Check out these AWESOME Game of Thrones character posters dressed up in John Hughes-esque 80’s garb.
I was going to try to make up an 80’s/GoT pun but I can’t think of any. Womp Womp.
Poor Emilia Clarke. Not only does she have to do like a HUNDRED different costume changes. She also has to:
a) Deal with those weirdo Game of Thrones fans who haven’t been to Broadway play ever (CriticKate is a GoT fan, but she’s not there for that ish… or is she???)
b) Be co-stars with a fat, ginger cat who hogs (pun intended) a bit too much spotlight and doesn’t scram when told.
c) Talk with those Old Hollywood fake British accents so that EVERY other WORD is EMphasized and it just becomes DREADful DARLing, can you STAND it? It’s like IAMbic penTAmeter gone AWRY!
d) Have a nude bath scene. This, in and of itself, is not the problem. See Point A for the problem.
Why is it the the character of Holly Golightly continues to be holed up in all these restricting representations of feminity that are only good for making Holly iconic, yet distant and undiscernable?
Yes, she’s a mystery. The play opens with the image of an African statue carved in Holly’s likeness. Or is it? (Spoiler Alert: I don’t know) It feels a bit like the ancient art slideshow from Truffaut’s Jules et Jim (greatmoviegowatch) The point in that film is that love and beauty never truly rest in reality but in ideals— in their representations. Thus Catherine (in the film) and Holly transcend their earthly realities. Their beauty, their likeness stretches back to Ancient Greece and tribal Africa. Men love them, not because of who they actually are, but because they embody an ideal, a representation of beauty. And in Holly’s case, her image continues to inspire, to confound, long after the play’s main events take place.
…kinda like what Audrey Hepburn has essentially become today. Say Breakfast at Tiffany’s and without fail, the first thing that comes to mind is an image. You know the one. I don’t even need to explain it, but I will- Audrey with the pearls and the bun and the long cigarette and that little black dress. It hovers over every discussion or viewing of the film. It overshadows any actual idea of what the film is even about. I could even go as far as to say it overshadows even any idea of Audrey Hepburn’s actual life.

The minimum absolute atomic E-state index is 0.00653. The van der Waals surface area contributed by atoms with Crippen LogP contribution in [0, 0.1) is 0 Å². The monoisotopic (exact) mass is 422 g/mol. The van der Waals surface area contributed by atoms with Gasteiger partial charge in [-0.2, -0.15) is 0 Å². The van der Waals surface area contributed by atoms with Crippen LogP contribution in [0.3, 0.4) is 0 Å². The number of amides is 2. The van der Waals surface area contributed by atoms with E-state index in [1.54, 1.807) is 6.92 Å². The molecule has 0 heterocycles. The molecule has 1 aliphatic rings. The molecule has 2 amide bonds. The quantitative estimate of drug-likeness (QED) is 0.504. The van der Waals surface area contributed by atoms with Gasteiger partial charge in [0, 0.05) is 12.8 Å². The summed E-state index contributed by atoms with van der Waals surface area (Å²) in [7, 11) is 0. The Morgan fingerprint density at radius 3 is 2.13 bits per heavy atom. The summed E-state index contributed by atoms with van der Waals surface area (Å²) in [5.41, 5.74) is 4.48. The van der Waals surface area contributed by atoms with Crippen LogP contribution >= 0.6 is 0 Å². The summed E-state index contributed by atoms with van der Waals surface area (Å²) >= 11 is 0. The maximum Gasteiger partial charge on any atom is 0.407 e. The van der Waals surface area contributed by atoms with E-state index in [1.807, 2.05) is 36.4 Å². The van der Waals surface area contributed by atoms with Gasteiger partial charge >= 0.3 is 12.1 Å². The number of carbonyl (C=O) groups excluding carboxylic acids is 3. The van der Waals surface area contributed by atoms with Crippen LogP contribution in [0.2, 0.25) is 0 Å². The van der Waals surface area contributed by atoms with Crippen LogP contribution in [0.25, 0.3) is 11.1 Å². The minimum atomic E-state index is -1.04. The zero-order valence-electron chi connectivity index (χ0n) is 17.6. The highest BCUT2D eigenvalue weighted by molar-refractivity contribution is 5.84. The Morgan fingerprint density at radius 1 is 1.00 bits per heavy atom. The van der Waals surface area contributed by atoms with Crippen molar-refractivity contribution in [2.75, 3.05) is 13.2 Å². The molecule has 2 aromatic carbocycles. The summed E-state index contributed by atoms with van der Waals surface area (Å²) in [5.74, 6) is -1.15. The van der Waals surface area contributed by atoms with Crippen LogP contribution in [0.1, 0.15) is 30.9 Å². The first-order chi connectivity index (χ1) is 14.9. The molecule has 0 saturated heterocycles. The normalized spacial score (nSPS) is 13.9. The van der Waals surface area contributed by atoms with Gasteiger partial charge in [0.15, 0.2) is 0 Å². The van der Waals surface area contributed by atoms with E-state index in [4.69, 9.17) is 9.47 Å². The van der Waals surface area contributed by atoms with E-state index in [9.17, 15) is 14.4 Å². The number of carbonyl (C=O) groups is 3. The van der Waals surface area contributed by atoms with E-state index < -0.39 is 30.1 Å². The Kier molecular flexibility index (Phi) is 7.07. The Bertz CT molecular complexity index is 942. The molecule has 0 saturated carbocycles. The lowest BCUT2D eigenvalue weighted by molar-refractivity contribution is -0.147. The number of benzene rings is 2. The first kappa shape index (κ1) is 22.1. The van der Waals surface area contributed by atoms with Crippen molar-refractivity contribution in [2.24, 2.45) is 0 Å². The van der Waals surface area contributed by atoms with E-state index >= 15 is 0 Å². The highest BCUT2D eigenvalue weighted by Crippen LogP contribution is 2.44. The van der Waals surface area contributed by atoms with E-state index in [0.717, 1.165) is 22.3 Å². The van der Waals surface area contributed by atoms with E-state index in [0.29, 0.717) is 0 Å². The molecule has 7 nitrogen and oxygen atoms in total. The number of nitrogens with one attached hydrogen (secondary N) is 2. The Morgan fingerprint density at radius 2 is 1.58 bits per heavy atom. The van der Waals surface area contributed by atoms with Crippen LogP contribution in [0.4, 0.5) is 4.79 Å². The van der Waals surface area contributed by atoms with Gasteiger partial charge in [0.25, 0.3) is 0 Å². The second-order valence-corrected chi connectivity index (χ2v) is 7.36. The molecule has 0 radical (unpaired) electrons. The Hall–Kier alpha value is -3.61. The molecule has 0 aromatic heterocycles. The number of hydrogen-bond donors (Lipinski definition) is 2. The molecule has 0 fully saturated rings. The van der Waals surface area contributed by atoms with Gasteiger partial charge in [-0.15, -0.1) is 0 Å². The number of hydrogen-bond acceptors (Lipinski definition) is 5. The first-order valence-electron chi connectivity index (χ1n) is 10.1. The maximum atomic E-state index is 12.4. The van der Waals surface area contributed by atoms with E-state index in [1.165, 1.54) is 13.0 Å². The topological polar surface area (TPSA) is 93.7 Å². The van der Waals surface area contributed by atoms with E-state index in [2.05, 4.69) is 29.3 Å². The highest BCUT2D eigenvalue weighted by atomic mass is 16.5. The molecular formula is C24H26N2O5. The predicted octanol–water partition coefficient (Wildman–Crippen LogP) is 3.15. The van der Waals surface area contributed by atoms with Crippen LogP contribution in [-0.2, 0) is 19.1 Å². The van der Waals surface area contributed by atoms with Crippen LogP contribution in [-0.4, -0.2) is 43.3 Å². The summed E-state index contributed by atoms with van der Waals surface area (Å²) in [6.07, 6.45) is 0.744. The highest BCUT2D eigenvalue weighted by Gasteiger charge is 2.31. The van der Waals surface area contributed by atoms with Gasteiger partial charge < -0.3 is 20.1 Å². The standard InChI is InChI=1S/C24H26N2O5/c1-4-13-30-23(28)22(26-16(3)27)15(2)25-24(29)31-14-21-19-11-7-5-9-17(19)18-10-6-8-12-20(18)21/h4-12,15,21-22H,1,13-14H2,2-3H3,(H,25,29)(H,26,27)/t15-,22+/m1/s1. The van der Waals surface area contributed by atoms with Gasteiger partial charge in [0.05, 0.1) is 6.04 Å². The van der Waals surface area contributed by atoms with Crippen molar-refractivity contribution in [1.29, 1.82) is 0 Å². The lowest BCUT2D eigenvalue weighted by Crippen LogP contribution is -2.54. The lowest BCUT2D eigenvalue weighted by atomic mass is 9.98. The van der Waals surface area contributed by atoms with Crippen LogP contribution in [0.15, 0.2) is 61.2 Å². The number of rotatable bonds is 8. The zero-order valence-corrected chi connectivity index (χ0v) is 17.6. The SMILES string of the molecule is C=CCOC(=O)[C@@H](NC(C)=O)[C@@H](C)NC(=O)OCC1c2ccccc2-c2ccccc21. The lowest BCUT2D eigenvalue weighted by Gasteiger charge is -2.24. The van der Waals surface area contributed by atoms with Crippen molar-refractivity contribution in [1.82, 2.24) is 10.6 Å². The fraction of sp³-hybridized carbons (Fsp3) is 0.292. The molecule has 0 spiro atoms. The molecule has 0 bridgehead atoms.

And the Broadway producers evoke this very same image in their advertisements, hoping that the image of Emilia Clarke will do for the play what Audrey’s did for the film.
Starting the show with this in mind, I was hoping that the play would break the transcendental hold these images had over the story. Maybe we’d actually see the REAL Holly Golightly. Maybe we’d see behind Holly’s false exteriors, her glamorous costumes and gorgeous charms, and see something of her actual reality.
And yes, there are parts of the performance where Holly’s Hollywood-ness chips away. Her accent drops during the seldom moments she’s angry. She struggles out of a hospital like a old, broken woman towards the end. But even when facing her past mistakes, Holly’s facade never fully drops. And I wanted it to so desperately. There was plenty of opportunity for it— the preview that criticKate and I saw was close to 3 flippin’ hours long… But Holly’s true self remained a mystery, an icon. Like a sacred relic, a museum piece, that you mustn’t get too close to.
Now, I’m not saying that it’s a terrible thing to treat Holly like an icon. In fact, I think that’s the whole purpose, the essence of the play. But as an audience, we expect to see the truth of things. To glimpse behind the curtain and understand our character’s motivations, their drives, their purpose. (This would be an interesting place to put a discussion of audience expectations versus readership expectation but… you know…) So while Holly becomes a figurative AND literal work of art, a commodity of beauty, if you will, couldn’t we at least see the reality of its process? It’s one thing if the male characters glorify Holly, but should we the audience have to as well?